Spotted python facts for kids
Quick facts for kidsSpotted python
The spotted python, eastern small-blotched python, or eastern children's python (Antaresia maculosa) is a python species found in northern Australia and New Guinea. It is a popular pet among Australian reptile enthusiasts due to its small size and even temperament. No subspecies are currently recognized.
Wilhelm Peters described the spotted python in 1873. A new subspecies, A. m. brentonoloughlini was described by Hoser (2003). but this taxon is not considered valid by other herpetologists. No subspecies of Antaresia maculosa are currently recognised.
Adults average about 100–140 centimetres (39–55 in) in length. It has an irregular, blotched color pattern throughout its life. The blotches have ragged edges because the dark pigmentation occurs only on complete scales.
Distribution and habitat
Found in Australia from the extreme north of the Cape York Peninsula, south through eastern Queensland to northern New South Wales. Also on many islands off the coast of Queensland. The type locality given is "Rockhampton, Port Mackay, Port Bowen [= Port Clinton]" [Queensland, Australia]. L.A. Smith (1985) restricted the type locality to "Port Mackay" (Mackay, Queensland, in 21° 09'S, 149° 11'E) by lectotype designation. Antaresia maculosa has also been recorded from the southern Trans-Fly region of Papua New Guinea, at Weam in Western Province and there are concerns it may be being exploited for the pet trade across the border in Indonesian West New Guinea. Found in most types of habitats, but prefers rocky hillsides and outcrops with crevices and caves. The Papua specimen was found behind discarded corrugated tin sheets beside a disused airstrip in Eucalypt savanna-woodland habitat dotted with numerous termite mounds.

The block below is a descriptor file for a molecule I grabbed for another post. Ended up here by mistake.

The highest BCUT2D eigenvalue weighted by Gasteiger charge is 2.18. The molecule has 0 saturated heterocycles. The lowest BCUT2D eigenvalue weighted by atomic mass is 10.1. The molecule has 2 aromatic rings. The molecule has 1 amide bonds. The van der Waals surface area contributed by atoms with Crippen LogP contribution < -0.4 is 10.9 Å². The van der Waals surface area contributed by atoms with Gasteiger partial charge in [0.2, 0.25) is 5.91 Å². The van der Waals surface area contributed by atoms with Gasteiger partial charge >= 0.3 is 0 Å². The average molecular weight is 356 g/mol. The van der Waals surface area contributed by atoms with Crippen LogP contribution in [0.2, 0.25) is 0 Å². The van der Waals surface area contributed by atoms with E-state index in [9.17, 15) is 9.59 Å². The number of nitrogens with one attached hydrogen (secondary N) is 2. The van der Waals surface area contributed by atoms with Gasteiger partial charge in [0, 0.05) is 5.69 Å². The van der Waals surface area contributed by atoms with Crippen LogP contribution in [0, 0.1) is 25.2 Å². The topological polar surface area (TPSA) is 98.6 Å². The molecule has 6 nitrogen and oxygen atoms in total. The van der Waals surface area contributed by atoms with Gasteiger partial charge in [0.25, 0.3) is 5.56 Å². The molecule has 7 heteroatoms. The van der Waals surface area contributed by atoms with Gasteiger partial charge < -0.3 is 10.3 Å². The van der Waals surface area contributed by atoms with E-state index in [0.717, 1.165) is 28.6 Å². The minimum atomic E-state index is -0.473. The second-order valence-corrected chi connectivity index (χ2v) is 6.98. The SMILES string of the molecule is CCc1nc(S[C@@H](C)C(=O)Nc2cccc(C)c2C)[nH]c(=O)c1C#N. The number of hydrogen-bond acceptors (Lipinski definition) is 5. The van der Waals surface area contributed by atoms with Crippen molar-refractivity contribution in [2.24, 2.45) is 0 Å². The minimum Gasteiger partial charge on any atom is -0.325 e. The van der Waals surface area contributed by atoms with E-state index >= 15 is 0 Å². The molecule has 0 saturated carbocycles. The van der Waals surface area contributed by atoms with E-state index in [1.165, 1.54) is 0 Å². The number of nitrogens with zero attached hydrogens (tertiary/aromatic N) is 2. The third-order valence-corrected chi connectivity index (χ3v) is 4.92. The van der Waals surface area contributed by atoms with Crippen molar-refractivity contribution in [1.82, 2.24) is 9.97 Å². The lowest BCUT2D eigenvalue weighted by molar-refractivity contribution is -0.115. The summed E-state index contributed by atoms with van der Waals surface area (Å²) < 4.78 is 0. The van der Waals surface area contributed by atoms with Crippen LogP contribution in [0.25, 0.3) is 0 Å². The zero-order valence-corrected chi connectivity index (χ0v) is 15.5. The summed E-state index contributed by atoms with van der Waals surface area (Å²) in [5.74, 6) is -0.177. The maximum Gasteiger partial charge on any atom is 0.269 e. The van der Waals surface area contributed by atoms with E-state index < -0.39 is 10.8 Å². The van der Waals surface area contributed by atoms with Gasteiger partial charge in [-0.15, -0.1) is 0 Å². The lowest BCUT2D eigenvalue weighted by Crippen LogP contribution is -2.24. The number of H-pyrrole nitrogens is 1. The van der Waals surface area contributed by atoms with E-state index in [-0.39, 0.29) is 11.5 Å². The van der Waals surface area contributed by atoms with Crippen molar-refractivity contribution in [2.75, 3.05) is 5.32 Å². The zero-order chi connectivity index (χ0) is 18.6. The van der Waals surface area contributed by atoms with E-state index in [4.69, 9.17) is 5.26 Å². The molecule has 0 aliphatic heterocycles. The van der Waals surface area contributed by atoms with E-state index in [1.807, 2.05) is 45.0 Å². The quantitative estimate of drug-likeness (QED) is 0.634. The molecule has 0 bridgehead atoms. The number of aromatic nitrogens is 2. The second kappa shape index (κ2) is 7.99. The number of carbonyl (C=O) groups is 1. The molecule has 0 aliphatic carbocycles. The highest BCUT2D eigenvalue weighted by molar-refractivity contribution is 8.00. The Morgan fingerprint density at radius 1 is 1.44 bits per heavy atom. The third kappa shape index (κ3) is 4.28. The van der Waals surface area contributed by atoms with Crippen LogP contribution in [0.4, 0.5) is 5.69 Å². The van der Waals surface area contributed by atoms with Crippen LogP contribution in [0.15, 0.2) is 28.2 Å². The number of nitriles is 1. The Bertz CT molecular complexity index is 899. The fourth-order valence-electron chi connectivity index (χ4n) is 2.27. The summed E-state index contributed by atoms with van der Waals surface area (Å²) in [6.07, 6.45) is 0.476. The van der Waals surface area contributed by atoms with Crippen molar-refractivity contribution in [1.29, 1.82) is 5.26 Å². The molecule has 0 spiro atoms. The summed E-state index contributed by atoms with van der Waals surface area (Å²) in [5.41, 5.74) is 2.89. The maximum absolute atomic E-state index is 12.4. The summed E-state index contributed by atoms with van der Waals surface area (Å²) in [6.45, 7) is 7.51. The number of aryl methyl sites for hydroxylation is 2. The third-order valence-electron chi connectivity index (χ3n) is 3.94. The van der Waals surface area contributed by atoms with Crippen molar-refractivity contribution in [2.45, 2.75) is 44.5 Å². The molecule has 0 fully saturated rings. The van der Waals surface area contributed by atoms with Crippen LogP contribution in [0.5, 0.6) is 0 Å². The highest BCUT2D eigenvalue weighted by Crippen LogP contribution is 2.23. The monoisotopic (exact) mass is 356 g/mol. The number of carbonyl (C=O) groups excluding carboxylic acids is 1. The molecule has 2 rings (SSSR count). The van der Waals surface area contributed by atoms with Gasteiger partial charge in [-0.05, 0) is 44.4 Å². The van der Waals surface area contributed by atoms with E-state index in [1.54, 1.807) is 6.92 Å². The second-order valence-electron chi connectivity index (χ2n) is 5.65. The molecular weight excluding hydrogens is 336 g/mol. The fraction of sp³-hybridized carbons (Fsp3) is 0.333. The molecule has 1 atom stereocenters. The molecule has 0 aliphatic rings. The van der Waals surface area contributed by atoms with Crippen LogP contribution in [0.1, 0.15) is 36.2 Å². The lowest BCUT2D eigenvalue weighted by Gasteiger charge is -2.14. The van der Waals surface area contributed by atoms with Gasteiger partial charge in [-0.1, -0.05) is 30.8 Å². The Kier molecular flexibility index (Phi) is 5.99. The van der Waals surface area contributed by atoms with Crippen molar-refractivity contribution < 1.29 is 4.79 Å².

One of its favorite foods are the insectivorous bats that it catches at the entrance of their caves. Being the largest members of this genus, captive specimens will usually accept mice and other small rodents. Juvenile Spotted Pythons will usually feed on young lizards, mammals and the occasional amphibian.
Spotted Pythons are often mistaken for the Children's python
The spotted python is oviparous, with females laying up to 15 eggs in a clutch.
- Mattison C. 1999. Snake. DK Publishing. .
- Fyfe G, Green D. 2003. Keeping Children's Pythons. Australian Reptile Keeper Publications. .
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